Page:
07 Common traps for Aikido Teachers

posted 26 Jun 2010, 04:01 by aikidorepublic

People come to learn not to listen.

Although you may have many Dan grades, have worked with many high-ranking instructors and know much more than the average student this is not always interesting to students. Students are much more likely to respond to activities that improve their confidence and are presented in an enjoyable way. The focus should be on them doing rather than just listening about it.

 

You don’t need to be an expert

Many instructors are under the misapprehension that they need to be an expert to teach, or that they must be able to present some new revelation to the aikido community. Nothing could be further from the truth, as an accredited instructor of Aikido Yuishinkai our responsibility is to present the syllabus to students so that they can practice it. Our task as an instructor/ senior student is just to lead the practice.

 

Gratitude

Students come to aikido for many reasons and often undergo remarkable changes during their training (mental, physical and spiritual) this is part of the process of doing aikido. It’s important to recognize that we as instructors can be important facilitators for this, but it is the art and not ourselves that brings this about. Often students will want to credit instructors with the profound changes in their lives - it is important to not fall into the trap of believing this (though we should acknowledge our part in helping it) as it is the art of aikido and the students hard work and dedication that have brought about the changes in their lives.

 

Aikido wasn’t built in a day

Aikido is an art developed over a long period of time and it takes a long time to understand it. Be aware when you have the opportunity to teach that you can’t teach all you know in one class. Don’t try to teach too much, if a student learns only a single technique or principle in a class then that is a very good outcome. Keeping students hungry for more is also important for their development, save something for your next class.

 

Remain a student

Becoming an instructor has been the end of personal development for many a fine aikido student. Learning, practicing (and receiving) technique through endless repetition is the secret to personal aikido development. As teaching replaces regular training, an instructor can lose fitness and his/her throw count decreases rapidly. Repetition is a well-known tool for learning and internalizing the art. It’s important to find a way to continue to learn. Here are some tips to continue to actively learn.

-       Aikido seminars,

-       Taking another’s class regularly

-       Interacting with other seniors,

-       Undertake some training in other aikido styles and arts (though this should be done with caution)

-       Read widely, and watch DVD’s too

-        

It’s important also to find a way to systematically cover the entire syllabus. Otherwise, without being consciously aware of it, your classes will tend to retreat to favorite techniques and continue to shrink in scope and diversity. It’s important that your students drink from a flowing stream of knowledge rather than a stagnant pool. Please attend seminars and do other peoples classes where possible.

 

Fantasy Aikido

To a certain extent, we all enjoy the “fantasy of aikido” by donning samurai period clothing and speaking phrases of Japanese and these remain important parts of out practice. However, for many students, they come to aikido for many reasons and have a certain fantasy about martial skills, harmony with the universe, what their sensei should be. Eventually with continued practice a fuller understanding is realized however it is easy to become caught up either you’re own or a students fantasy. Try to be authentic to what you believe and let this show on the mat.  Allow others to make up their own mind about what aikido is.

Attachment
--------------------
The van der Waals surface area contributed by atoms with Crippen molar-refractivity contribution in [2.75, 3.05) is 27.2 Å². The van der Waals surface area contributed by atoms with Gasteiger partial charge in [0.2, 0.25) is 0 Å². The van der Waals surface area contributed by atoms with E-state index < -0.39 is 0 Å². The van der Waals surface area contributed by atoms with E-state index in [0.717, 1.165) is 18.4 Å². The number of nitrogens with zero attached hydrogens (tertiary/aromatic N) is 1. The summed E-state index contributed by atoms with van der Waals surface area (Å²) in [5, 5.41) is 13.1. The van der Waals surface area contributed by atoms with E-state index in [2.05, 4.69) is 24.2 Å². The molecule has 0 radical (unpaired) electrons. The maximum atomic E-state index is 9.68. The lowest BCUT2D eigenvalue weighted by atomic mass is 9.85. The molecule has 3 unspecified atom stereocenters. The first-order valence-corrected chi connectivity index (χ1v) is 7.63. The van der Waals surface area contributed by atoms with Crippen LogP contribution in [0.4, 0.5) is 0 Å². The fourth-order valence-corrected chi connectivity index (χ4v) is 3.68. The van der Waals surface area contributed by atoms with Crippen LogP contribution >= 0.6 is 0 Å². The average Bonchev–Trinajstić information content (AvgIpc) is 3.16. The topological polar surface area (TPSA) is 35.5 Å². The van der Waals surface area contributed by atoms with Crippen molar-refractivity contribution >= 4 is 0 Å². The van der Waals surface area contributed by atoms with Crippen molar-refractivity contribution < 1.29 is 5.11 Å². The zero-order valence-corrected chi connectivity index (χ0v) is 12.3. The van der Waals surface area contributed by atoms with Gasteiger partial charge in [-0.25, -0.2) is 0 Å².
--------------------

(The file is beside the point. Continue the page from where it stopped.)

Development of students

After you have been doing aikido for a while you’ll notice people tend to go through stages of development, such as the

-       ‘This doesn’t work’ of the new student.

-       ‘I’ve got it working’ yellow belt

-       ‘I’ll make it work’ of the green belt

-       ‘I’ve seen this technique before’ of the brown belt

-       The self doubt of the black belt

-       The “what now?” Of the san Dan

 

Being a bit further down the road, we might have seen this before; mostly each person just needs to work his or her way through this, with a little help. For us as instructors its important to remember that this isn’t just another stage of development * yawn * they are going through, but the most important thing in their training.

 

Advice

As an instructor you may be called upon to give advice from time to time. Often, because of your role of authority you will be presumed to have expertise in all areas of your life and of help to others. Its important to resist the temptation to give advice in areas you do not have recognised expertise. Although you may have strong opinions on a subject e.g. use of recreational drugs, whether student B would like to be asked out etc.. when  the advice comes from you it also comes with the authority imparted to you implicitly by the dojo and can inadvertently mislead those who are often vulnerable people. This is a hard temptation to resist.

 

Giving of advice is very much a two edged sword, give bad advice and you will be blamed, give good advice and a dependency is created between the student and you.

Instead I recommend an active listening approach, where you might ask simple non invasive questions, proffer view points from a number of points of view,  validate a students concerns just by being a non-judgmental listener and often facilitating the student to make up their own mind.

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